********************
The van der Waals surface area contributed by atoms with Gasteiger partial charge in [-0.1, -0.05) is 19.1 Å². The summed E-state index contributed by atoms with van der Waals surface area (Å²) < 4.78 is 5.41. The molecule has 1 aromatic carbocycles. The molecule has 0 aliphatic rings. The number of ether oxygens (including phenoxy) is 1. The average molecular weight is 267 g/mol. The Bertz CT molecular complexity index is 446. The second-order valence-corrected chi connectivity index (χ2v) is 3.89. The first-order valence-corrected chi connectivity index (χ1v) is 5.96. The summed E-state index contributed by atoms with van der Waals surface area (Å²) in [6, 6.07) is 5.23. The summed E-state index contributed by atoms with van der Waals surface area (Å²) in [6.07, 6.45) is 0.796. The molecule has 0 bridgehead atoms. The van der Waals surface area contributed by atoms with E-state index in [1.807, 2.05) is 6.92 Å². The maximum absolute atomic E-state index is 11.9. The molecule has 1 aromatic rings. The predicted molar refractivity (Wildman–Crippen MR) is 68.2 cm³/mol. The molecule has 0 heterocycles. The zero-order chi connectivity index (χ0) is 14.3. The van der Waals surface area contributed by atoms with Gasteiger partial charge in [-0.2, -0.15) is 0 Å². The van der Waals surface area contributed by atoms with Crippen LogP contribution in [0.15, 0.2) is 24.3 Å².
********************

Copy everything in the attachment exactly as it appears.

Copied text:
The van der Waals surface area contributed by atoms with Gasteiger partial charge in [-0.1, -0.05) is 19.1 Å². The summed E-state index contributed by atoms with van der Waals surface area (Å²) < 4.78 is 5.41. The molecule has 1 aromatic carbocycles. The molecule has 0 aliphatic rings. The number of ether oxygens (including phenoxy) is 1. The average molecular weight is 267 g/mol. The Bertz CT molecular complexity index is 446. The second-order valence-corrected chi connectivity index (χ2v) is 3.89. The first-order valence-corrected chi connectivity index (χ1v) is 5.96. The summed E-state index contributed by atoms with van der Waals surface area (Å²) in [6, 6.07) is 5.23. The summed E-state index contributed by atoms with van der Waals surface area (Å²) in [6.07, 6.45) is 0.796. The molecule has 0 bridgehead atoms. The van der Waals surface area contributed by atoms with E-state index in [1.807, 2.05) is 6.92 Å². The maximum absolute atomic E-state index is 11.9. The molecule has 1 aromatic rings. The predicted molar refractivity (Wildman–Crippen MR) is 68.2 cm³/mol. The molecule has 0 heterocycles. The zero-order chi connectivity index (χ0) is 14.3. The van der Waals surface area contributed by atoms with Gasteiger partial charge in [-0.2, -0.15) is 0 Å². The van der Waals surface area contributed by atoms with Crippen LogP contribution in [0.15, 0.2) is 24.3 Å².